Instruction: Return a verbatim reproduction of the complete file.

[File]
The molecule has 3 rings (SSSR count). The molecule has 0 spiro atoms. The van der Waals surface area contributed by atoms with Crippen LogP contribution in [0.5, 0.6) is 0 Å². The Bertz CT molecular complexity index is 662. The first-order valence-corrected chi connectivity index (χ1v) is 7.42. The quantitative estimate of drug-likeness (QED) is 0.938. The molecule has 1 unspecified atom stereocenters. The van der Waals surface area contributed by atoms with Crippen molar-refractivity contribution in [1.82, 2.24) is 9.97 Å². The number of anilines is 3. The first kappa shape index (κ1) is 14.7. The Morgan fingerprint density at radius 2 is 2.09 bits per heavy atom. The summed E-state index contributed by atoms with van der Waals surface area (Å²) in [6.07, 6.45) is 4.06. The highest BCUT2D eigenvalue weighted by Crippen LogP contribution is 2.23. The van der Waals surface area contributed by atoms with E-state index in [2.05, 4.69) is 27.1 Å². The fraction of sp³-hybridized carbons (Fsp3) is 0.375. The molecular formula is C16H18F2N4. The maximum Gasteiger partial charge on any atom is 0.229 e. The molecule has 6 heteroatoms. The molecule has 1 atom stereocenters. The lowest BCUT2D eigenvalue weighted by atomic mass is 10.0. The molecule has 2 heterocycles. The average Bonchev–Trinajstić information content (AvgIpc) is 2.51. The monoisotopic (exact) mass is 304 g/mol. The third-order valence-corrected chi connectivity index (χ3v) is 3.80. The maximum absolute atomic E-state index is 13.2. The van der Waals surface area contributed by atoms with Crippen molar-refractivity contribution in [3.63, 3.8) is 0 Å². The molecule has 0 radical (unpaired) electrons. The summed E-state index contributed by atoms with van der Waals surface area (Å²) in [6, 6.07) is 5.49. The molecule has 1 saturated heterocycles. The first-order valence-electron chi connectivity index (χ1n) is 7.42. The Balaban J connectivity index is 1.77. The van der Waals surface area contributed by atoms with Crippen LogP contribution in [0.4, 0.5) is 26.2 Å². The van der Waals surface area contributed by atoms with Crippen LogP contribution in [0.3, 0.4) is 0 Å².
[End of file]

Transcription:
The molecule has 3 rings (SSSR count). The molecule has 0 spiro atoms. The van der Waals surface area contributed by atoms with Crippen LogP contribution in [0.5, 0.6) is 0 Å². The Bertz CT molecular complexity index is 662. The first-order valence-corrected chi connectivity index (χ1v) is 7.42. The quantitative estimate of drug-likeness (QED) is 0.938. The molecule has 1 unspecified atom stereocenters. The van der Waals surface area contributed by atoms with Crippen molar-refractivity contribution in [1.82, 2.24) is 9.97 Å². The number of anilines is 3. The first kappa shape index (κ1) is 14.7. The Morgan fingerprint density at radius 2 is 2.09 bits per heavy atom. The summed E-state index contributed by atoms with van der Waals surface area (Å²) in [6.07, 6.45) is 4.06. The highest BCUT2D eigenvalue weighted by Crippen LogP contribution is 2.23. The van der Waals surface area contributed by atoms with E-state index in [2.05, 4.69) is 27.1 Å². The fraction of sp³-hybridized carbons (Fsp3) is 0.375. The molecular formula is C16H18F2N4. The maximum Gasteiger partial charge on any atom is 0.229 e. The molecule has 6 heteroatoms. The molecule has 1 atom stereocenters. The lowest BCUT2D eigenvalue weighted by atomic mass is 10.0. The molecule has 2 heterocycles. The average Bonchev–Trinajstić information content (AvgIpc) is 2.51. The monoisotopic (exact) mass is 304 g/mol. The third-order valence-corrected chi connectivity index (χ3v) is 3.80. The maximum absolute atomic E-state index is 13.2. The van der Waals surface area contributed by atoms with Crippen molar-refractivity contribution in [3.63, 3.8) is 0 Å². The molecule has 0 radical (unpaired) electrons. The summed E-state index contributed by atoms with van der Waals surface area (Å²) in [6, 6.07) is 5.49. The molecule has 1 saturated heterocycles. The first-order valence-electron chi connectivity index (χ1n) is 7.42. The Balaban J connectivity index is 1.77. The van der Waals surface area contributed by atoms with Crippen LogP contribution in [0.4, 0.5) is 26.2 Å². The van der Waals surface area contributed by atoms with Crippen LogP contribution in [0.3, 0.4) is 0 Å².